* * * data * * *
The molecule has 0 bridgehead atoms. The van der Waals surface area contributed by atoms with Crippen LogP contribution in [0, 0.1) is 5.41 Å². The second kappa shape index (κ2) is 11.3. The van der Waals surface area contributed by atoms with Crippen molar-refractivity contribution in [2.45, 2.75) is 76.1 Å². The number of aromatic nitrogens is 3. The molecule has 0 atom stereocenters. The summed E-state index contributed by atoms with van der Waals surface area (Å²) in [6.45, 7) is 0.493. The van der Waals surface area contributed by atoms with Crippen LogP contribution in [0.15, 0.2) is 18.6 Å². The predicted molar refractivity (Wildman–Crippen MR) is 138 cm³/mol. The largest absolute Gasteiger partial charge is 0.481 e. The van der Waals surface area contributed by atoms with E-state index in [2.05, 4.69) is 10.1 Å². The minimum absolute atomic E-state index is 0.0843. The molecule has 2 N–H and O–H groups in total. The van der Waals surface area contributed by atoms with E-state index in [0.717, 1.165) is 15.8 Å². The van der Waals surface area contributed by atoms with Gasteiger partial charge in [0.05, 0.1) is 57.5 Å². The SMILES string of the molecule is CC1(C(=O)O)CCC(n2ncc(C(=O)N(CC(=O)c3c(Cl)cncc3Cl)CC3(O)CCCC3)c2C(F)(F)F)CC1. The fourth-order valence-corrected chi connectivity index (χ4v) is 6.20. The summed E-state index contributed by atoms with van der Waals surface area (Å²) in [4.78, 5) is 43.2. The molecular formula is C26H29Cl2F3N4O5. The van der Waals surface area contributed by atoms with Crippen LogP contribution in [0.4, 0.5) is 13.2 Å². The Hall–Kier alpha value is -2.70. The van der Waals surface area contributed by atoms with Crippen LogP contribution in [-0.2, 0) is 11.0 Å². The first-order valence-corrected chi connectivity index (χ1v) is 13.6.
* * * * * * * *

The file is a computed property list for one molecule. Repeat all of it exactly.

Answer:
The molecule has 0 bridgehead atoms. The van der Waals surface area contributed by atoms with Crippen LogP contribution in [0, 0.1) is 5.41 Å². The second kappa shape index (κ2) is 11.3. The van der Waals surface area contributed by atoms with Crippen molar-refractivity contribution in [2.45, 2.75) is 76.1 Å². The number of aromatic nitrogens is 3. The molecule has 0 atom stereocenters. The summed E-state index contributed by atoms with van der Waals surface area (Å²) in [6.45, 7) is 0.493. The van der Waals surface area contributed by atoms with Crippen LogP contribution in [0.15, 0.2) is 18.6 Å². The predicted molar refractivity (Wildman–Crippen MR) is 138 cm³/mol. The largest absolute Gasteiger partial charge is 0.481 e. The van der Waals surface area contributed by atoms with E-state index in [2.05, 4.69) is 10.1 Å². The minimum absolute atomic E-state index is 0.0843. The molecule has 2 N–H and O–H groups in total. The van der Waals surface area contributed by atoms with E-state index in [0.717, 1.165) is 15.8 Å². The van der Waals surface area contributed by atoms with Gasteiger partial charge in [0.05, 0.1) is 57.5 Å². The SMILES string of the molecule is CC1(C(=O)O)CCC(n2ncc(C(=O)N(CC(=O)c3c(Cl)cncc3Cl)CC3(O)CCCC3)c2C(F)(F)F)CC1. The fourth-order valence-corrected chi connectivity index (χ4v) is 6.20. The summed E-state index contributed by atoms with van der Waals surface area (Å²) in [4.78, 5) is 43.2. The molecular formula is C26H29Cl2F3N4O5. The van der Waals surface area contributed by atoms with Crippen LogP contribution in [0.4, 0.5) is 13.2 Å². The Hall–Kier alpha value is -2.70. The van der Waals surface area contributed by atoms with Crippen LogP contribution in [-0.2, 0) is 11.0 Å². The first-order valence-corrected chi connectivity index (χ1v) is 13.6.